Floodwaters surround homes in Peru, Neb. March 19, 2019. Nebraska Gov. Pete Ricketts and the state’s National Guard surveyed flooded farms, homes, bridges and highways, damage Ricketts called “devastating” and perhaps the worst in a half-century. At least three people have been reported killed. (CNS photo/Karen Dillon, Reuters)

WASHINGTON (CNS) — After floodwaters ravaged much of Nebraska, ironically one thing some people needed most was clean water.

The town of Peru, home to 1,000 residents alongside the Missouri River, had a drinking water shortage for several days after the town’s water treatment plant was flooded.

Catholic Social Services of Southern Nebraska, based in Lincoln, an hour north, stepped in to help with a bottled-water drive for displaced students at the town’s Peru State College which closed for several days because of the flooding.


Town officials asked people to conserve water as best they could and to drink bottled water available at the college campus and City Hall before the National Guard and a nearby town replenished the town’s quickly-drained water tower.

The town remained under a boil water notice March 21.

For Father Justin Fulton, assistant director of Catholic Social Services, the bottled-water drive alone showed one way so many in the state are linked. The college where they delivered water is where he obtained his master’s degree and the nearby town of Auburn, that helped replenish Peru’s water supply, is where he grew up. Most of that town had been under water from the flooding that began March 14 after a combination of rain, melting snow and ice jams caused rivers to overflow.

The flooding in Nebraska caused widespread damage to stored grain and fields where planting was about to begin and left livestock — cattle, hogs and chicken — stranded or drowned. It also damaged hundreds of miles of state roads — many that have remained closed since the flooding began — and left thousands of homes and hundreds of businesses waterlogged.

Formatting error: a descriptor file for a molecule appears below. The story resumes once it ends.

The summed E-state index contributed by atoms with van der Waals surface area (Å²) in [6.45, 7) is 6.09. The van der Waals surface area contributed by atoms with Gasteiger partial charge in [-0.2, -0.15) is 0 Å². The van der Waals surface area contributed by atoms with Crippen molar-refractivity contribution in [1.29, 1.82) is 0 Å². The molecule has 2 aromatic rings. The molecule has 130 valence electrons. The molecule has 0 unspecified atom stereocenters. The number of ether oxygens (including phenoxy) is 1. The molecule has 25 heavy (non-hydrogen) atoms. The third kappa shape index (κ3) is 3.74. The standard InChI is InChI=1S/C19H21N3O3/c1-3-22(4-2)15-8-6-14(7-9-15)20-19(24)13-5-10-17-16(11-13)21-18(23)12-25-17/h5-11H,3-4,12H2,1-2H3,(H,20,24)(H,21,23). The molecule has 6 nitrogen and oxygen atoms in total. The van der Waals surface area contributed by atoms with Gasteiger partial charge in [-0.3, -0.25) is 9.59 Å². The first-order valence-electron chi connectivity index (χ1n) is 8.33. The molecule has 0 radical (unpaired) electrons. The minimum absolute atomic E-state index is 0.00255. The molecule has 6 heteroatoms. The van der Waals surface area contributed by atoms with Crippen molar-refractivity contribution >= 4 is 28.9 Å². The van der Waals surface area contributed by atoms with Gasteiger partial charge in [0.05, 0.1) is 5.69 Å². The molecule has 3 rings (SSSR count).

It will likely take months for state officials to declare the full cost of damage from the flooding but preliminary estimates of damage to homes and businesses is more than $1.3 billion, state officials said in a March 19 news conference, announcing that three-fourths of the state’s counties have declared an emergency.


Father Fulton told Catholic News Service March 20 that “everyone knows everyone” in Nebraska, especially since so many people grew up there and farms have been in families for generations.

“We’re all connected,” he said, and with outpouring of support for those harmed by the flood, he said, Nebraskans are reminded: “We are connected as a human family.”

But even in midst of this disaster that hit farming communities so hard, he maintains that people are not giving up, especially on their faith. “With anything, you’ve got to be able to see God working,” he said, adding: “We’re going to get through this.”

The priest, who is in residence at St. Teresa’s in Lincoln and teaches Catholic morality and social teaching to juniors at Lincoln’s St. Pius X High School, said the flooding has provided a lot of fodder for conversation about God.

“Nebraskans are simple people. We understand challenges because our lives are tied to the elements,” he said. The priest added that there have been many good years, but now with this dramatic turn, he doesn’t sense that people think “God has abandoned us.”

“We aren’t losing faith; we’re making it stronger,” he added.

And as for the outreach of groups like Catholic Social Services, he said: “We’re not geared to respond to something this big” and for now are “treading water” before long-term help begins in the area.


Donations can be sent directly to Catholic Social Services of Southern Nebraska here or to Catholic Charities USA for flood relief to Midwest region here.